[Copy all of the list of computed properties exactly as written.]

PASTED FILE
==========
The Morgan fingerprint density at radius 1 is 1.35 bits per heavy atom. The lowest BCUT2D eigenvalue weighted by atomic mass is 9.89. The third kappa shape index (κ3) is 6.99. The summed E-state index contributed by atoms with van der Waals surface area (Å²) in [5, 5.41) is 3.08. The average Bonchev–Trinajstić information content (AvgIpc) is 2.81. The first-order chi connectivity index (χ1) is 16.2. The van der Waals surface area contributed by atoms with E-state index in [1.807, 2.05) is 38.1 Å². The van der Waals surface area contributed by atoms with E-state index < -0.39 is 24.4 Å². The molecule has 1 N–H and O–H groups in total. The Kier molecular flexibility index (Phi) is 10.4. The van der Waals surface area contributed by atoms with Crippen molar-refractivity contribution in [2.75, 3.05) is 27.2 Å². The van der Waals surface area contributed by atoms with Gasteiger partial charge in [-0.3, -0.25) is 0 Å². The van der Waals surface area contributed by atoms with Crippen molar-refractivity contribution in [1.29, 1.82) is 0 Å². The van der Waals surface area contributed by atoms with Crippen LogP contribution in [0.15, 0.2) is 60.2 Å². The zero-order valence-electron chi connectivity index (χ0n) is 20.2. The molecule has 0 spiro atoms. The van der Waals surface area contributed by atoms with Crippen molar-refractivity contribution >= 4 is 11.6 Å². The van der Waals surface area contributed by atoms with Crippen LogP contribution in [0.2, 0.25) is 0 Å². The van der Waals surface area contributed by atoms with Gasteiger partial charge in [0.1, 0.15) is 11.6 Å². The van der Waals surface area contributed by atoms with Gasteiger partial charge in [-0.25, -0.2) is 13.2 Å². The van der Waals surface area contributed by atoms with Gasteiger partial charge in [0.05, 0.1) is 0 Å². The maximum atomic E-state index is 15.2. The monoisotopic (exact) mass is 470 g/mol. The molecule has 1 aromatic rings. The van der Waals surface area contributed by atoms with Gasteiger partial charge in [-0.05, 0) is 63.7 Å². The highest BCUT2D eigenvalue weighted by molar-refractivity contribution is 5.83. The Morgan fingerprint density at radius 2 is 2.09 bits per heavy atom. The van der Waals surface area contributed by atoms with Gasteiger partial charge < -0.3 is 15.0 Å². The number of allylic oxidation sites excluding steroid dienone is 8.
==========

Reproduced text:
The Morgan fingerprint density at radius 1 is 1.35 bits per heavy atom. The lowest BCUT2D eigenvalue weighted by atomic mass is 9.89. The third kappa shape index (κ3) is 6.99. The summed E-state index contributed by atoms with van der Waals surface area (Å²) in [5, 5.41) is 3.08. The average Bonchev–Trinajstić information content (AvgIpc) is 2.81. The first-order chi connectivity index (χ1) is 16.2. The van der Waals surface area contributed by atoms with E-state index in [1.807, 2.05) is 38.1 Å². The van der Waals surface area contributed by atoms with E-state index < -0.39 is 24.4 Å². The molecule has 1 N–H and O–H groups in total. The Kier molecular flexibility index (Phi) is 10.4. The van der Waals surface area contributed by atoms with Crippen molar-refractivity contribution in [2.75, 3.05) is 27.2 Å². The van der Waals surface area contributed by atoms with Gasteiger partial charge in [-0.3, -0.25) is 0 Å². The van der Waals surface area contributed by atoms with Crippen molar-refractivity contribution in [1.29, 1.82) is 0 Å². The van der Waals surface area contributed by atoms with Crippen LogP contribution in [0.15, 0.2) is 60.2 Å². The zero-order valence-electron chi connectivity index (χ0n) is 20.2. The molecule has 0 spiro atoms. The van der Waals surface area contributed by atoms with Crippen molar-refractivity contribution >= 4 is 11.6 Å². The van der Waals surface area contributed by atoms with Crippen LogP contribution in [0.2, 0.25) is 0 Å². The van der Waals surface area contributed by atoms with Gasteiger partial charge in [0.1, 0.15) is 11.6 Å². The van der Waals surface area contributed by atoms with Gasteiger partial charge in [-0.25, -0.2) is 13.2 Å². The van der Waals surface area contributed by atoms with Gasteiger partial charge in [0.05, 0.1) is 0 Å². The maximum atomic E-state index is 15.2. The monoisotopic (exact) mass is 470 g/mol. The molecule has 1 aromatic rings. The van der Waals surface area contributed by atoms with Gasteiger partial charge in [-0.05, 0) is 63.7 Å². The highest BCUT2D eigenvalue weighted by molar-refractivity contribution is 5.83. The Morgan fingerprint density at radius 2 is 2.09 bits per heavy atom. The van der Waals surface area contributed by atoms with Gasteiger partial charge < -0.3 is 15.0 Å². The number of allylic oxidation sites excluding steroid dienone is 8.